This success – building upon Winnie Ewing’s famous victory in the Hamilton by-election in November 1967, and Margo MacDonald’s by-election victory in Glasgow Govan in November 1973 – really put devolution and independence on the political agenda.
Labour had already begun to move in the direction of looking to the constitution of the UK by setting up a Royal Commission on the Constitution in 1969, which had reported in 1973 to a Conservative government under Ted Heath.
Although nothing was done, the issues did not go away. One reason for that was the arithmetic at Westminster. Rather like the old days towards the second part of the 19th century, in the 1970s governments either had a small majority or a minority in the House of Commons, forced to make deals with minor parties in order to survive.
On 28 March, 1979, the House of Commons passed a motion of no confidence in the Labour government by one vote, with the SNP voting against the government. This defeat was caused by the referendum on the Scotland Act of 1978, where although there was a majority of 32.9 per cent of the electorate, this did not meet an imposed rule that 40 per cent of the electorate had to support devolution.
Although there were many explanations of the referendum defeat, including the performance of the Scottish football team in the 1978 World Cup, the fact that the SNP had defeated a Labour government did lead to a drop in support, and to renewed claims about the “Tartan Tories”.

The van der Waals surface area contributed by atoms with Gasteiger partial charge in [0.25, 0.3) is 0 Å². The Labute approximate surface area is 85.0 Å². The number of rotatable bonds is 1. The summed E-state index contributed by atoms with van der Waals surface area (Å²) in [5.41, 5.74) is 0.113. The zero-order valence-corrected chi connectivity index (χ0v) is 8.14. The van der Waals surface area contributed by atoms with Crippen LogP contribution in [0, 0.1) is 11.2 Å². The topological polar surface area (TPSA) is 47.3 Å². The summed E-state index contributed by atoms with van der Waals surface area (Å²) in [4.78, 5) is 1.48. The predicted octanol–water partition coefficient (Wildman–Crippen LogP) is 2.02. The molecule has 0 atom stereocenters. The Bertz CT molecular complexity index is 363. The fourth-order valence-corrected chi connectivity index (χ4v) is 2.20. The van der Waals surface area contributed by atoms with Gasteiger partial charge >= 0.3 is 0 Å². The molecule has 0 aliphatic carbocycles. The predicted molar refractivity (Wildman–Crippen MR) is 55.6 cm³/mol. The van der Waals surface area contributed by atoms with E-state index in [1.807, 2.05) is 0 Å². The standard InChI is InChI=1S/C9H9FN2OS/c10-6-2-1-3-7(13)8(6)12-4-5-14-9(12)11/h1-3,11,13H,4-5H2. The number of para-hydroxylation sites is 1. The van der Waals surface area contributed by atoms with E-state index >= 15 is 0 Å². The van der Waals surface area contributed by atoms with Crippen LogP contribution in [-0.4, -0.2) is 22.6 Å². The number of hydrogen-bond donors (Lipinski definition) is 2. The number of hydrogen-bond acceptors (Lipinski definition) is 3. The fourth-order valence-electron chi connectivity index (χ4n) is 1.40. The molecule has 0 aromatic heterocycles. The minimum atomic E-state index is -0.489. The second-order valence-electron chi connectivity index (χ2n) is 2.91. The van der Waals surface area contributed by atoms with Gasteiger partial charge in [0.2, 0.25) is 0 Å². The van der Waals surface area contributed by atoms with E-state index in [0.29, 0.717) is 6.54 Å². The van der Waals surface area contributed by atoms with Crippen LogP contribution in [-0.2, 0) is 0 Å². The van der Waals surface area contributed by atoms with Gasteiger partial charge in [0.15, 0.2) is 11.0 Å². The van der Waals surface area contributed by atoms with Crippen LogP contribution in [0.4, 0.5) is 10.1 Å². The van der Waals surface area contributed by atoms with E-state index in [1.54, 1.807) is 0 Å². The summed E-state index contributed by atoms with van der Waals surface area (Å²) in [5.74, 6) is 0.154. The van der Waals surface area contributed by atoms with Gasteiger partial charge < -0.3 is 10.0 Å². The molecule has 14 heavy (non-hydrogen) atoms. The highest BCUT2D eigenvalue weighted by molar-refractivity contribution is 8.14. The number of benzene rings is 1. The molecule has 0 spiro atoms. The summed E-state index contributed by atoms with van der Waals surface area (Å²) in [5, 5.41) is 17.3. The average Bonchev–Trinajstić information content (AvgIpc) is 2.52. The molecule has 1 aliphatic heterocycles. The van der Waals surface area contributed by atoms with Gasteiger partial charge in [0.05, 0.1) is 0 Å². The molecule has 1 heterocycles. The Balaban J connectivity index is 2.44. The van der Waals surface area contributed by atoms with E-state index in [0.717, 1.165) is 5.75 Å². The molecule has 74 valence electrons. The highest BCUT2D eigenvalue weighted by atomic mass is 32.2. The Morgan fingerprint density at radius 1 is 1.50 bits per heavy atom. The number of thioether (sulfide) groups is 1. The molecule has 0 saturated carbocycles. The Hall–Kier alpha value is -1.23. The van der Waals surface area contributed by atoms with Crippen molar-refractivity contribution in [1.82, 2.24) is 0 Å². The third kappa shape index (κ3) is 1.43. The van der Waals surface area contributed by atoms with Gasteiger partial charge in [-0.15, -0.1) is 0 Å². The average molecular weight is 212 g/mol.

That was perhaps ironic, as the defeat of Labour led to the coming to power of Margaret Thatcher, and a Conservative government from 1979 to 1997. But the SNP did suffer – in some people’s eyes – from appearing to be left wing in urban Scotland, and more to the right in rural Scotland.
It took them time to establish themselves as a left-of-centre social democrat party. This has perhaps only been achieved when the SNP has been in government in a devolved Scotland.
Since 1934, or indeed since the emergence of the broader home rule movement in the 19th century, support for home rule or independence has waxed and waned. On many occasions the rise and fall in support for home rule or independence has only partially had to do with what has happened in Scotland.
More generally, it has been about the state of UK politics. But it also has had much to do the impact of personalities in Scotland.
In the past there was Dr Robert McIntyre, who scored the first electoral triumph in Motherwell in 1945, then Winnie Ewing, Margo MacDonald, Donald Stewart and Jim Sillars.
Donald Dewar was influential in clearing the way for the devolved Scottish Parliament, but more significant has been the emergence of Mr Salmond as the voice and strategist of the SNP.
Scottish politics is partly about issues, partly about what happens in Scotland, partly about the UK and partly about the economy. But perhaps in the next two years it could be more about personalities.
• Trevor Salmon is an emeritus professor in politics at Aberdeen University
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Sunday 19 May 2013